Why do the Palestinians and now the US see that as a problem?
Settlements have already made it considerably more difficult to envisage a Palestinian state, not least because the huge apparatus of roads, military infrastructure and protected land that services them – an estimated 40 per cent of the West Bank in all – which helps to cut the occupied territory into separate cantons and often swallows up Palestinian farmland. Second, opponents of settlements argue that they have had a profoundly negative effect on the peace process, put at its most extreme by Amos Elon, the Israeli writer who died this week and in 2002 wrote: “Imagine the effect on the peace process in Northern Ireland if the British government continued moving thousands of Protestants from Scotland into Ulster and settling them, at government expense, on land confiscated from Irish Catholics…”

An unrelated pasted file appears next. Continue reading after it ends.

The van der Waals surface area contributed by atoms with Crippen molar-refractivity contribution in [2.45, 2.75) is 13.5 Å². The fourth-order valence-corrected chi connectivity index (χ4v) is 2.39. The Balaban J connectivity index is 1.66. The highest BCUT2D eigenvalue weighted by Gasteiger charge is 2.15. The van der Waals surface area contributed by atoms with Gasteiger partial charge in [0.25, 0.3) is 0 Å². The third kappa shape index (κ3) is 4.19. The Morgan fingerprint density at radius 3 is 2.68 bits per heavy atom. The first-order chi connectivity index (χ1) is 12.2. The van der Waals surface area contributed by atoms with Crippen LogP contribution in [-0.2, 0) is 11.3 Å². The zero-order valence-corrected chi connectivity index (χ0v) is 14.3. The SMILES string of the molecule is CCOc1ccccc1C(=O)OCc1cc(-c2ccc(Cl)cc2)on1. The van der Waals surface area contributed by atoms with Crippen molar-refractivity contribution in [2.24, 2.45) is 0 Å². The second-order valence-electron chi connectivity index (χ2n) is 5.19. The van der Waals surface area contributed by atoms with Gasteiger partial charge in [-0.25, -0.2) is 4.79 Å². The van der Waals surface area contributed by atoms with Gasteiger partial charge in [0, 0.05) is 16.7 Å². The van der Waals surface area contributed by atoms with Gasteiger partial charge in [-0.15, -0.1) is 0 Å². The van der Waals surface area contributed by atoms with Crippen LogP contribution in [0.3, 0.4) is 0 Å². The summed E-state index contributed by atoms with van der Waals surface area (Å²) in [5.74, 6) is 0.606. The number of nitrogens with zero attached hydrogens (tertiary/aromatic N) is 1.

Inevitably that effect is magnified the more they are allowed to grow. Which is why Palestinian President Abbas, who saw President Obama yesterday, has been arguing he won’t negotiate with Israel until there is a freeze.